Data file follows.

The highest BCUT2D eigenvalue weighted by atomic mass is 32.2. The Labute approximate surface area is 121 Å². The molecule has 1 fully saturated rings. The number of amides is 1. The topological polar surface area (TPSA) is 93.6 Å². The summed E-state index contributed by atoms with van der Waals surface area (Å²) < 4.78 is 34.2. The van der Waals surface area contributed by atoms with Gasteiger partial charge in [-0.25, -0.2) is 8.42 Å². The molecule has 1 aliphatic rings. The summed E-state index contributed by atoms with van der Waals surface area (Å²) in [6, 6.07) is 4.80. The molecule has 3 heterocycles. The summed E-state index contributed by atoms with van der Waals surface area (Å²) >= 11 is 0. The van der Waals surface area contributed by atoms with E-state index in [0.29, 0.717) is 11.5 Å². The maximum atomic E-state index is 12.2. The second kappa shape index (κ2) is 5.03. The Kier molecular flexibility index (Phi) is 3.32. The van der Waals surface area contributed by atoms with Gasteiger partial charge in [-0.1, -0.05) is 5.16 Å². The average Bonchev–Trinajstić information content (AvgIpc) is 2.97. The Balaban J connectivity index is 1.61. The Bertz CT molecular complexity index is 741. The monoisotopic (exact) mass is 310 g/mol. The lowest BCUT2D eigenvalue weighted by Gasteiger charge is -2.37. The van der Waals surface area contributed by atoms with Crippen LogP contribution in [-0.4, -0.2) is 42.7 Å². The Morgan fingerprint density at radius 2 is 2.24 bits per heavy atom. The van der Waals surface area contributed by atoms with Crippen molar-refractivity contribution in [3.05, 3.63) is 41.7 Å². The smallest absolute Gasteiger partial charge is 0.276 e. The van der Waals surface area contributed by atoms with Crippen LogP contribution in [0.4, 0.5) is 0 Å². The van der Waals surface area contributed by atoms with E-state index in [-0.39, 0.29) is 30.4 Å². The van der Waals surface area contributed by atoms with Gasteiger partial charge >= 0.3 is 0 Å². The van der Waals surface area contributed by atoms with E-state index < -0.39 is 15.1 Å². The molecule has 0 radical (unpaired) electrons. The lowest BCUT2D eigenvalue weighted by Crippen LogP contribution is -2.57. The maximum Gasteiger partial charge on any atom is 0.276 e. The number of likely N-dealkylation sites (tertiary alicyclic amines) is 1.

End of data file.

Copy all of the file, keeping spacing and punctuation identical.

The highest BCUT2D eigenvalue weighted by atomic mass is 32.2. The Labute approximate surface area is 121 Å². The molecule has 1 fully saturated rings. The number of amides is 1. The topological polar surface area (TPSA) is 93.6 Å². The summed E-state index contributed by atoms with van der Waals surface area (Å²) < 4.78 is 34.2. The van der Waals surface area contributed by atoms with Gasteiger partial charge in [-0.25, -0.2) is 8.42 Å². The molecule has 1 aliphatic rings. The summed E-state index contributed by atoms with van der Waals surface area (Å²) in [6, 6.07) is 4.80. The molecule has 3 heterocycles. The summed E-state index contributed by atoms with van der Waals surface area (Å²) >= 11 is 0. The van der Waals surface area contributed by atoms with E-state index in [0.29, 0.717) is 11.5 Å². The maximum atomic E-state index is 12.2. The second kappa shape index (κ2) is 5.03. The Kier molecular flexibility index (Phi) is 3.32. The van der Waals surface area contributed by atoms with Gasteiger partial charge in [-0.1, -0.05) is 5.16 Å². The average Bonchev–Trinajstić information content (AvgIpc) is 2.97. The Balaban J connectivity index is 1.61. The Bertz CT molecular complexity index is 741. The monoisotopic (exact) mass is 310 g/mol. The lowest BCUT2D eigenvalue weighted by Gasteiger charge is -2.37. The van der Waals surface area contributed by atoms with Crippen LogP contribution in [-0.4, -0.2) is 42.7 Å². The Morgan fingerprint density at radius 2 is 2.24 bits per heavy atom. The van der Waals surface area contributed by atoms with Crippen molar-refractivity contribution in [3.05, 3.63) is 41.7 Å². The smallest absolute Gasteiger partial charge is 0.276 e. The van der Waals surface area contributed by atoms with Crippen LogP contribution in [0.4, 0.5) is 0 Å². The van der Waals surface area contributed by atoms with E-state index in [-0.39, 0.29) is 30.4 Å². The van der Waals surface area contributed by atoms with Gasteiger partial charge >= 0.3 is 0 Å². The van der Waals surface area contributed by atoms with E-state index < -0.39 is 15.1 Å². The molecule has 0 radical (unpaired) electrons. The lowest BCUT2D eigenvalue weighted by Crippen LogP contribution is -2.57. The maximum Gasteiger partial charge on any atom is 0.276 e. The number of likely N-dealkylation sites (tertiary alicyclic amines) is 1.